As well as showing genuine interest and research in the role, above all it demonstrated curiosity - a desire to find out things, which is one of the things we look for at the company. As a remote company, you can’t rely on people just discovering information floating about in the office as people are chatting. You need to find people who are purposefully and pro-actively interested in problem solving on their own initiative. How they apply to a job here at YCBM will tell us a lot about that person.

  1. be clear on team values / culture

I go on about this a lot, I interview and hire to a criteria, and I am totally open about it - we have a culture deck we use which is based on a description of ‘who we are’ and how we like to work.

I’ve learnt that if you endlessly repeat what is important to you - others become keepers of it as well, and more importantly, it answers the question ‘what is the right thing to do?’ in this situation - it’s a north star.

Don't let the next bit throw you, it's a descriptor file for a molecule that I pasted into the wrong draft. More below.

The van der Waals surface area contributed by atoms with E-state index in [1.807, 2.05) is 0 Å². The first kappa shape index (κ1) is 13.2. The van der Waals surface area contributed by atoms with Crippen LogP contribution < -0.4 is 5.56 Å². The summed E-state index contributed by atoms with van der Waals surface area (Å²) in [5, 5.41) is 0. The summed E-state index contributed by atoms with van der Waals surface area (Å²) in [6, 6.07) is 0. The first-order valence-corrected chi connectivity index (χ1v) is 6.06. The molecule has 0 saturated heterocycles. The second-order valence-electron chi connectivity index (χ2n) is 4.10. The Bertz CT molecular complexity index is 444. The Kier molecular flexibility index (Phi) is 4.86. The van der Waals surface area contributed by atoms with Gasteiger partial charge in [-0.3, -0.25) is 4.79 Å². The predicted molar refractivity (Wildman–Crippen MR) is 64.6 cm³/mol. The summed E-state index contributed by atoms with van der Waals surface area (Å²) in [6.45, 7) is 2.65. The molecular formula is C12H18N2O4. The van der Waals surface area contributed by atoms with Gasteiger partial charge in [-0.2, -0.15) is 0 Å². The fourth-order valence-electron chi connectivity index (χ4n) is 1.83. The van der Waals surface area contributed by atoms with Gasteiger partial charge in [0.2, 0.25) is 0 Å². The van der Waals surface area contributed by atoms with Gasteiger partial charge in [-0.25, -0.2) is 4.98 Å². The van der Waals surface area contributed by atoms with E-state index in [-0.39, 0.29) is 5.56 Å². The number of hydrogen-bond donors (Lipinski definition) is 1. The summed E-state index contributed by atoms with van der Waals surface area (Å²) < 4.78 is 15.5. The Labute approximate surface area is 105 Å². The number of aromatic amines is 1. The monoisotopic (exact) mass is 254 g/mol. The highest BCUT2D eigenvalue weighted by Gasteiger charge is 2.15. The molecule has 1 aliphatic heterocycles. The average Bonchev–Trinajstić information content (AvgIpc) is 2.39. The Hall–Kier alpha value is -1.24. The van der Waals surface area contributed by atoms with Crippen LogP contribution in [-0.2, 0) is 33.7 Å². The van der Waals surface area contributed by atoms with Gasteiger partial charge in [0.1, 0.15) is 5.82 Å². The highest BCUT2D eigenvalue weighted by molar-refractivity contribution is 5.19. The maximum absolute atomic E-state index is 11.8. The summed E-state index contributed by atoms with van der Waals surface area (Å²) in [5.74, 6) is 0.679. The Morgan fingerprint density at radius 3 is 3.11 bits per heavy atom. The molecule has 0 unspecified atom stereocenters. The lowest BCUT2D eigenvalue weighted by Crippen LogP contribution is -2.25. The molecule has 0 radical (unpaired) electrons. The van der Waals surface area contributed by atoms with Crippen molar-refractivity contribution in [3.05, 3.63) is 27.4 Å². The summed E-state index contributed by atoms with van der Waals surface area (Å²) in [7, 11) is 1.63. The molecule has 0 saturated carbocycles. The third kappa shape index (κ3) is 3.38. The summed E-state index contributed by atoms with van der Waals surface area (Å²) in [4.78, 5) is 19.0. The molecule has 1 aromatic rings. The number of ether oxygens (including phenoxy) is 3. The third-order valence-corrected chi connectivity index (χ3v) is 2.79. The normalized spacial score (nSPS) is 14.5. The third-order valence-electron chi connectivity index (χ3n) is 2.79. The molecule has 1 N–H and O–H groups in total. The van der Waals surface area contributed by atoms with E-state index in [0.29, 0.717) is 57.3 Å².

1. be fair open, generous and transparent about renumeration

quick points - at YCBM we:

  1. employ everyone in their native countries - everyone is on social security / health insurance / pension protections. Employee benefits (particularly home ones) are really important to people, and they would forgo a bigger salary via a contract in return for job security and being paid via payroll. It’s a bit controversial and sometimes hard to operate it all, but I’m a believer in it and have been ever since we hired our first non UK based employee (currently we’re set up to hire in the US / Ireland / Spain

  2. Have open and transparent salary scales - we all know what everyone is paid. There’s no internal secret gaming or negotiation, there’s no gender pay stuff going on, it is what it is.

  3. pay 10% profit share to employees vested from 1.5-4 years in the company. This is deliberate as an alternative to options as we’re a wholly private company with no plans to take on VC.

At the end of the day, if you are generous and fair with your employees, they know you are playing straight and you are all on the same field. Companies who seek to make a profit by basic exploitation of their workforce should just get in the sea.